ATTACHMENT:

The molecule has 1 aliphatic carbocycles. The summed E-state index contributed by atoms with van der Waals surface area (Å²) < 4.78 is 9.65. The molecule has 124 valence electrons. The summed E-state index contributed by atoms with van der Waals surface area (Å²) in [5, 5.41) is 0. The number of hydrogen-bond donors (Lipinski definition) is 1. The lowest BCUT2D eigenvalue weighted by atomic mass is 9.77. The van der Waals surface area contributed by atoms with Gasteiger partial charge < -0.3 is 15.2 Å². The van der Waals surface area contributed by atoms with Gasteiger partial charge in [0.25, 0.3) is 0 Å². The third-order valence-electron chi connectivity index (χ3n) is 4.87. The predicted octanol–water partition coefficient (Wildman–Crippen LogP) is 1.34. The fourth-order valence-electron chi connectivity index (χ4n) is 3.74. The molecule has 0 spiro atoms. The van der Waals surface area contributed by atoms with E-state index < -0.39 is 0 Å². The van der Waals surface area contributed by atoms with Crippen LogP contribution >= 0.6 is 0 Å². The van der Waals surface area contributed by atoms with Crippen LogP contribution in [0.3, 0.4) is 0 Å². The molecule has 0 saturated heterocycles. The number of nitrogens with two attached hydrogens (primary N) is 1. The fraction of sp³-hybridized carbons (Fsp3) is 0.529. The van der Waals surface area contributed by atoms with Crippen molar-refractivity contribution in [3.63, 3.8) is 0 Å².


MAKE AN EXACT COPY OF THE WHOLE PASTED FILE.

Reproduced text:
The molecule has 1 aliphatic carbocycles. The summed E-state index contributed by atoms with van der Waals surface area (Å²) < 4.78 is 9.65. The molecule has 124 valence electrons. The summed E-state index contributed by atoms with van der Waals surface area (Å²) in [5, 5.41) is 0. The number of hydrogen-bond donors (Lipinski definition) is 1. The lowest BCUT2D eigenvalue weighted by atomic mass is 9.77. The van der Waals surface area contributed by atoms with Gasteiger partial charge < -0.3 is 15.2 Å². The van der Waals surface area contributed by atoms with Gasteiger partial charge in [0.25, 0.3) is 0 Å². The third-order valence-electron chi connectivity index (χ3n) is 4.87. The predicted octanol–water partition coefficient (Wildman–Crippen LogP) is 1.34. The fourth-order valence-electron chi connectivity index (χ4n) is 3.74. The molecule has 0 spiro atoms. The van der Waals surface area contributed by atoms with E-state index < -0.39 is 0 Å². The van der Waals surface area contributed by atoms with Crippen LogP contribution >= 0.6 is 0 Å². The van der Waals surface area contributed by atoms with Crippen LogP contribution in [0.3, 0.4) is 0 Å². The molecule has 0 saturated heterocycles. The number of nitrogens with two attached hydrogens (primary N) is 1. The fraction of sp³-hybridized carbons (Fsp3) is 0.529. The van der Waals surface area contributed by atoms with Crippen molar-refractivity contribution in [3.63, 3.8) is 0 Å².